• Try not to overcomplicate the organizational structure… Often creating multiple sub-modules, and sub-sub-modules can be challenging for students (It’s like digging deeper and deeper into a hole!). Instead, consider how to streamline the content from the first module, which can be named very clearly for students to know exactly what they will find within each.

Need Help with the Essential Elements?

For help with imagining the ways in which the Essential Elements can better engage and support your students, please reach out to Teaching and Learning via teachingandlearning@conestogac.on.ca.

For help with the technical aspects of building the Essential Elements into your eConestoga course shell, please connect with the team at econestoga@conestogac.on.ca. You can also visit the eConestoga Support links found on the homepage of your eConestoga account.

References 

Eom, S.B., Ashill, N., & Wen, H.J. (2006). The Determinants of Students’ Perceived Learning Outcomes and Satisfaction in University Online Education: An Empirical Investigation. Decision Sciences Journal of Innovative Education, 4(2), 215.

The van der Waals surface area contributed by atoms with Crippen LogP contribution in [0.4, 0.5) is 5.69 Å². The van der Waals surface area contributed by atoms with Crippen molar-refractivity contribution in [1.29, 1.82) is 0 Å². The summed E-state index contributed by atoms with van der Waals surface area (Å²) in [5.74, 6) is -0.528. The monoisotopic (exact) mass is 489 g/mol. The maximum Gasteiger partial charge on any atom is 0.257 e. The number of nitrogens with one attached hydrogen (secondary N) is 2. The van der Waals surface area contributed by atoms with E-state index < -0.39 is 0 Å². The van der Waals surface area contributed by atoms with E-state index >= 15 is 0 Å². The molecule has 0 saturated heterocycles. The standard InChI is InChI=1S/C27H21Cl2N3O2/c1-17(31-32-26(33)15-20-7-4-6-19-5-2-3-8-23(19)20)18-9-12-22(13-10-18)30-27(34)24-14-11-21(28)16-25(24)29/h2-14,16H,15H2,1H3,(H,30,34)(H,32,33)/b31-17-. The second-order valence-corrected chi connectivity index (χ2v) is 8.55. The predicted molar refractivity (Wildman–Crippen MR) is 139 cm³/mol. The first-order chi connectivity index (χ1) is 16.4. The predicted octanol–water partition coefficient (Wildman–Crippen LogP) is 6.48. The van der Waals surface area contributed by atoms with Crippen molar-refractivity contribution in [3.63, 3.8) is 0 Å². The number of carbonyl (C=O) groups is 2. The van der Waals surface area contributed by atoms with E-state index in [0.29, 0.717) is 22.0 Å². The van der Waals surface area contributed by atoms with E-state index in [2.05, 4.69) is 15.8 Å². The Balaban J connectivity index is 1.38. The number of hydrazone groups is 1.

Garrison, D. R., Anderson, T., & Archer, W. (2000). Critical inquiry in a text-based environment: Computer conferencing in higher educationmodelThe Internet and Higher Education, 2(2-3), 87-105.

Gray, J.A., and DiLoreto, M. (2016). The effects of student engagement, student satisfaction, and perceived learning in online learning environments. International Journal of Educational Leadership Preparation, 11(1). 

Miller, D. T., MacLaren, K., & Xu, H. (2020). Online Learning: Practices, Perceptions, and Technology. Canadian Journal of Learning & Technology46(1), 1–27. 


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  • Published: May 27, 2021